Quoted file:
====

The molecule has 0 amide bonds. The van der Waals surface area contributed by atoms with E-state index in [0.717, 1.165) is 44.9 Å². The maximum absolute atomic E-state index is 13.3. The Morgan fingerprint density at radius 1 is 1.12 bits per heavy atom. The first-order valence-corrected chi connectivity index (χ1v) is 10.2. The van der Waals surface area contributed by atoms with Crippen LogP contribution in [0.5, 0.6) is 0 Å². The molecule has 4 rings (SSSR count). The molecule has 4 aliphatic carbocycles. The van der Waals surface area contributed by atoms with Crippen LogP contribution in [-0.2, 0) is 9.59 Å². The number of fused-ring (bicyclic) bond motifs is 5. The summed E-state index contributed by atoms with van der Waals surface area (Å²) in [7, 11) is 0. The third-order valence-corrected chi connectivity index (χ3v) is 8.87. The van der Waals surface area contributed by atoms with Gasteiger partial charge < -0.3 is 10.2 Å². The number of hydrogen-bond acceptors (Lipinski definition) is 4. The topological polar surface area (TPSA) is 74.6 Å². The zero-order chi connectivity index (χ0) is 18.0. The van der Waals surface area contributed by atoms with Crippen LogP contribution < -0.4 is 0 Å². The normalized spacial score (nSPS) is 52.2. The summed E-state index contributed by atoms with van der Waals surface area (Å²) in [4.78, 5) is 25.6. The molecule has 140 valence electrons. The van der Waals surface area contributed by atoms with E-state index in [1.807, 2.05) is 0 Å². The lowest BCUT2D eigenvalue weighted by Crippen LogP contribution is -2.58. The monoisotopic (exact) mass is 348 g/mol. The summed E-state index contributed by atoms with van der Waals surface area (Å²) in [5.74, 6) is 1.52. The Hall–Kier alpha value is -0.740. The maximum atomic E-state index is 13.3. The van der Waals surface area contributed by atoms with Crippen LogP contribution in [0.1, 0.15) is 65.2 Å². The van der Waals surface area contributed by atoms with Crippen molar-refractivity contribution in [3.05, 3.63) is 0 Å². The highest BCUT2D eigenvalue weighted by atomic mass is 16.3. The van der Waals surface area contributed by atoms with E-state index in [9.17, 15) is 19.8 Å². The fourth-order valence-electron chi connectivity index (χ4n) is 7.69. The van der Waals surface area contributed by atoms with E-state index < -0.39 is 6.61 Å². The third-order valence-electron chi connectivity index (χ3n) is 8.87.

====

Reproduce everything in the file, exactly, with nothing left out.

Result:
The molecule has 0 amide bonds. The van der Waals surface area contributed by atoms with E-state index in [0.717, 1.165) is 44.9 Å². The maximum absolute atomic E-state index is 13.3. The Morgan fingerprint density at radius 1 is 1.12 bits per heavy atom. The first-order valence-corrected chi connectivity index (χ1v) is 10.2. The van der Waals surface area contributed by atoms with Crippen LogP contribution in [0.5, 0.6) is 0 Å². The molecule has 4 rings (SSSR count). The molecule has 4 aliphatic carbocycles. The van der Waals surface area contributed by atoms with Crippen LogP contribution in [-0.2, 0) is 9.59 Å². The number of fused-ring (bicyclic) bond motifs is 5. The summed E-state index contributed by atoms with van der Waals surface area (Å²) in [7, 11) is 0. The third-order valence-corrected chi connectivity index (χ3v) is 8.87. The van der Waals surface area contributed by atoms with Gasteiger partial charge < -0.3 is 10.2 Å². The number of hydrogen-bond acceptors (Lipinski definition) is 4. The topological polar surface area (TPSA) is 74.6 Å². The zero-order chi connectivity index (χ0) is 18.0. The van der Waals surface area contributed by atoms with Crippen LogP contribution < -0.4 is 0 Å². The normalized spacial score (nSPS) is 52.2. The summed E-state index contributed by atoms with van der Waals surface area (Å²) in [4.78, 5) is 25.6. The molecule has 140 valence electrons. The van der Waals surface area contributed by atoms with E-state index in [1.807, 2.05) is 0 Å². The lowest BCUT2D eigenvalue weighted by Crippen LogP contribution is -2.58. The monoisotopic (exact) mass is 348 g/mol. The summed E-state index contributed by atoms with van der Waals surface area (Å²) in [5.74, 6) is 1.52. The Hall–Kier alpha value is -0.740. The maximum atomic E-state index is 13.3. The van der Waals surface area contributed by atoms with Crippen LogP contribution in [0.1, 0.15) is 65.2 Å². The van der Waals surface area contributed by atoms with Crippen molar-refractivity contribution in [3.05, 3.63) is 0 Å². The highest BCUT2D eigenvalue weighted by atomic mass is 16.3. The van der Waals surface area contributed by atoms with E-state index in [9.17, 15) is 19.8 Å². The fourth-order valence-electron chi connectivity index (χ4n) is 7.69. The van der Waals surface area contributed by atoms with E-state index < -0.39 is 6.61 Å². The third-order valence-electron chi connectivity index (χ3n) is 8.87.